Disrupting the water industry: a sustainable and radical desalination approach

An image of seawater to illustrate how a radical desalination approach could disrupt the water industry
© iStock/borchee

A new approach to desalination could disrupt the water industry, and provide a sustainable way to desalinate hypersaline brines which cause water pollution.

A team from Columbia University School of Engineering and Applied Science has searched for a simple and inexpensive way to desalinate hypersaline brines for applications ranging from agricultural to industrial, and possibly for human consumption.

The need for desalination

Hypersaline brines are water containing high concentrations of dissolved salt, with saline levels higher than ocean water. Hypersaline brines are a growing environmental concern. They are costly and challenging to treat. They are caused by:

  • Water produced during oil and gas production;
  • Inland desalination concentrate;
  • Landfill leachate (a major problem for municipal solid waste landfills), flue gas desulfurization wastewater from fossil-fuel power plants; and
  • Effluent from industrial processes.

If hypersaline brines are improperly managed, they can cause the pollution of surface and groundwater resources.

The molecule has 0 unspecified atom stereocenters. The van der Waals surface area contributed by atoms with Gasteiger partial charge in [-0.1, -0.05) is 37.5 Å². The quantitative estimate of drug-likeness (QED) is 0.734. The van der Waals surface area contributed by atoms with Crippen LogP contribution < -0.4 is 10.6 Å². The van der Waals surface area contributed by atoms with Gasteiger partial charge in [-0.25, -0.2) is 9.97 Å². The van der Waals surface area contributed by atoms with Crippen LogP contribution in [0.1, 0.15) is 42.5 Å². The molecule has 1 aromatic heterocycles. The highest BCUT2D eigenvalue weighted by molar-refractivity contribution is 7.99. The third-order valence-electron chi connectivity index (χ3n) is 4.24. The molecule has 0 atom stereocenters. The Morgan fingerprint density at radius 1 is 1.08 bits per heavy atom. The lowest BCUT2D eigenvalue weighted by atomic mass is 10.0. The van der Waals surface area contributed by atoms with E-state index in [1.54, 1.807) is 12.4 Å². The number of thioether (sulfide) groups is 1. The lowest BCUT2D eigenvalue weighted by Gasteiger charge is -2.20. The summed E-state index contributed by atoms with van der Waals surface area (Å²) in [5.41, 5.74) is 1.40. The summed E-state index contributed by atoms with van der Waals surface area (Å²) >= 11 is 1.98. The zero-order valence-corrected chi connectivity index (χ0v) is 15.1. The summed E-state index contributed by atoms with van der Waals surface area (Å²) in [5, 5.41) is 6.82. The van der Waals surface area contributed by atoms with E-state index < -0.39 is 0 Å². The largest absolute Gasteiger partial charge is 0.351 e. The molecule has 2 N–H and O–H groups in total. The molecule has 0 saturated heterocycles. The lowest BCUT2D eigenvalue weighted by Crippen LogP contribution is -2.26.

The radical desalination approach

According to Columbia University, the team led by Ngai Yin Yip, assistant professor of earth and environmental engineering, have found a radical desalination approach for hypersaline brines. It is called “temperature swing solvent extraction (TSSE).”

Yip said: “I thought solvent extraction could be a good alternative desalination approach that is radically different from conventional methods because it is membrane-less and not based on evaporative phase-change.Our results show that TSSE could be a disruptive technology- it’s effective, efficient, scalable, and can be sustainably powered.”

Yip concluded: “We think TSSE will be transformational for the water industry,” he adds. “It can displace the prevailing practice of costly distillation for desalination of high-salinity brines and tackle higher salinities that RO cannot handle. This will radically improve the sustainability in the treatment of produced water, inland desalination concentrate, landfill leachate, and other hypersaline streams of emerging importance. We can eliminate the pollution problems from these brines and create cleaner, more useable water for our planet.”

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